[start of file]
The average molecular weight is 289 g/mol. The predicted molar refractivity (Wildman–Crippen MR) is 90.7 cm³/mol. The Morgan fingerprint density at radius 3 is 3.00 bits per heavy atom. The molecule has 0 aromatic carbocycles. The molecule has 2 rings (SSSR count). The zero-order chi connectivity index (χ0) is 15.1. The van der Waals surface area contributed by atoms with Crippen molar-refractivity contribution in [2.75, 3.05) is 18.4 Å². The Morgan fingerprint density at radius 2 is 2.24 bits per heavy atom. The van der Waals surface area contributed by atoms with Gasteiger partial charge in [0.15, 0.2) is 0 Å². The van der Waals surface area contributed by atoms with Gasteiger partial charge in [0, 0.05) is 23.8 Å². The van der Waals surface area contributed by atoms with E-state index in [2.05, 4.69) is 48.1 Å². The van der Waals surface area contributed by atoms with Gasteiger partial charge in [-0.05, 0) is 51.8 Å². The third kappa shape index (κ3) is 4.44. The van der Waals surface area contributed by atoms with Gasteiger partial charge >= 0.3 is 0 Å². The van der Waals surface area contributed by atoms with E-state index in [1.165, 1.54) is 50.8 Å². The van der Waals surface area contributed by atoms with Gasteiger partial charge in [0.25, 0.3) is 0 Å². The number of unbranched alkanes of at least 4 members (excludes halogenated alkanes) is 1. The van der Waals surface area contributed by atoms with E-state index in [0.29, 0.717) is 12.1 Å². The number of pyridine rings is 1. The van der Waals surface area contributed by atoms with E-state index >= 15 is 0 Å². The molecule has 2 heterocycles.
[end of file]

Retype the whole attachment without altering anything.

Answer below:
The average molecular weight is 289 g/mol. The predicted molar refractivity (Wildman–Crippen MR) is 90.7 cm³/mol. The Morgan fingerprint density at radius 3 is 3.00 bits per heavy atom. The molecule has 0 aromatic carbocycles. The molecule has 2 rings (SSSR count). The zero-order chi connectivity index (χ0) is 15.1. The van der Waals surface area contributed by atoms with Crippen molar-refractivity contribution in [2.75, 3.05) is 18.4 Å². The Morgan fingerprint density at radius 2 is 2.24 bits per heavy atom. The van der Waals surface area contributed by atoms with Gasteiger partial charge in [0.15, 0.2) is 0 Å². The van der Waals surface area contributed by atoms with Gasteiger partial charge in [0, 0.05) is 23.8 Å². The van der Waals surface area contributed by atoms with E-state index in [2.05, 4.69) is 48.1 Å². The van der Waals surface area contributed by atoms with Gasteiger partial charge in [-0.05, 0) is 51.8 Å². The third kappa shape index (κ3) is 4.44. The van der Waals surface area contributed by atoms with Gasteiger partial charge >= 0.3 is 0 Å². The van der Waals surface area contributed by atoms with E-state index in [1.165, 1.54) is 50.8 Å². The van der Waals surface area contributed by atoms with Gasteiger partial charge in [0.25, 0.3) is 0 Å². The number of unbranched alkanes of at least 4 members (excludes halogenated alkanes) is 1. The van der Waals surface area contributed by atoms with E-state index in [0.29, 0.717) is 12.1 Å². The number of pyridine rings is 1. The van der Waals surface area contributed by atoms with E-state index >= 15 is 0 Å². The molecule has 2 heterocycles.